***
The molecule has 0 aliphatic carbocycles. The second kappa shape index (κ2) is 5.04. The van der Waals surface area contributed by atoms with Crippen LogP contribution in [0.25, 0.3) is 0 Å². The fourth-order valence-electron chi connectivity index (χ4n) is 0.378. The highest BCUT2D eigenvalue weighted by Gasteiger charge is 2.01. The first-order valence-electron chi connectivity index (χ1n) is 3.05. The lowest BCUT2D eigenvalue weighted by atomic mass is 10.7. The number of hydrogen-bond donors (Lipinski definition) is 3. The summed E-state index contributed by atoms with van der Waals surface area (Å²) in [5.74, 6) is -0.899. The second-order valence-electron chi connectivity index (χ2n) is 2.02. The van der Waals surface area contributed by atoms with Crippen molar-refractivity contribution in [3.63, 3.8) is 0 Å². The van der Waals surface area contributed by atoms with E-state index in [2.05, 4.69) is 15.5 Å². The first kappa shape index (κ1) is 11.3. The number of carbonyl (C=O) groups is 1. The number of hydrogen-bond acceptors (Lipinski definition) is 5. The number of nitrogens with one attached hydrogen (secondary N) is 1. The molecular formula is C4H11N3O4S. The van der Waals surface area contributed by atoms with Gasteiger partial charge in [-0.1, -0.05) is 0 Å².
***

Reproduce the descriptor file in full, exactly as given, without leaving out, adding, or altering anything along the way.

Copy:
The molecule has 0 aliphatic carbocycles. The second kappa shape index (κ2) is 5.04. The van der Waals surface area contributed by atoms with Crippen LogP contribution in [0.25, 0.3) is 0 Å². The fourth-order valence-electron chi connectivity index (χ4n) is 0.378. The highest BCUT2D eigenvalue weighted by Gasteiger charge is 2.01. The first-order valence-electron chi connectivity index (χ1n) is 3.05. The lowest BCUT2D eigenvalue weighted by atomic mass is 10.7. The number of hydrogen-bond donors (Lipinski definition) is 3. The summed E-state index contributed by atoms with van der Waals surface area (Å²) in [5.74, 6) is -0.899. The second-order valence-electron chi connectivity index (χ2n) is 2.02. The van der Waals surface area contributed by atoms with Crippen molar-refractivity contribution in [3.63, 3.8) is 0 Å². The van der Waals surface area contributed by atoms with E-state index in [2.05, 4.69) is 15.5 Å². The first kappa shape index (κ1) is 11.3. The number of carbonyl (C=O) groups is 1. The number of hydrogen-bond acceptors (Lipinski definition) is 5. The number of nitrogens with one attached hydrogen (secondary N) is 1. The molecular formula is C4H11N3O4S. The van der Waals surface area contributed by atoms with Gasteiger partial charge in [-0.1, -0.05) is 0 Å².